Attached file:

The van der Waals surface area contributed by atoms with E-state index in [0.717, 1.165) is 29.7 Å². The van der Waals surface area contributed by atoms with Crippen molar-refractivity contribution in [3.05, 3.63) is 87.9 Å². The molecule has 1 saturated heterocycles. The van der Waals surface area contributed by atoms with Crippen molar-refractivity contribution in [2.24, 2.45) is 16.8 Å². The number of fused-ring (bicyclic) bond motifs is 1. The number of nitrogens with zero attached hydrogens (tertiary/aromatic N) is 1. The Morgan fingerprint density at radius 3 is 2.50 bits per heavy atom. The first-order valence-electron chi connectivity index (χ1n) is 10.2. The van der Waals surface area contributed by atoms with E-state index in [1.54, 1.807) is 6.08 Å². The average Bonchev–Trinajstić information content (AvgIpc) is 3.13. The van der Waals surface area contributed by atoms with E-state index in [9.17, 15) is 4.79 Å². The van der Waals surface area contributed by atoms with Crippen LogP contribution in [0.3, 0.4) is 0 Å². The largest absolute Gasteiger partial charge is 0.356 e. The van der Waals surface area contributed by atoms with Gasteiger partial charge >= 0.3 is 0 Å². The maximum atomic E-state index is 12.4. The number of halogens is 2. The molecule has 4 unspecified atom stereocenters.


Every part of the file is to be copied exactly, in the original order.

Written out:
The van der Waals surface area contributed by atoms with E-state index in [0.717, 1.165) is 29.7 Å². The van der Waals surface area contributed by atoms with Crippen molar-refractivity contribution in [3.05, 3.63) is 87.9 Å². The molecule has 1 saturated heterocycles. The van der Waals surface area contributed by atoms with Crippen molar-refractivity contribution in [2.24, 2.45) is 16.8 Å². The number of fused-ring (bicyclic) bond motifs is 1. The number of nitrogens with zero attached hydrogens (tertiary/aromatic N) is 1. The Morgan fingerprint density at radius 3 is 2.50 bits per heavy atom. The first-order valence-electron chi connectivity index (χ1n) is 10.2. The van der Waals surface area contributed by atoms with E-state index in [1.54, 1.807) is 6.08 Å². The average Bonchev–Trinajstić information content (AvgIpc) is 3.13. The van der Waals surface area contributed by atoms with E-state index in [9.17, 15) is 4.79 Å². The van der Waals surface area contributed by atoms with Crippen LogP contribution in [0.3, 0.4) is 0 Å². The largest absolute Gasteiger partial charge is 0.356 e. The van der Waals surface area contributed by atoms with Gasteiger partial charge >= 0.3 is 0 Å². The maximum atomic E-state index is 12.4. The number of halogens is 2. The molecule has 4 unspecified atom stereocenters.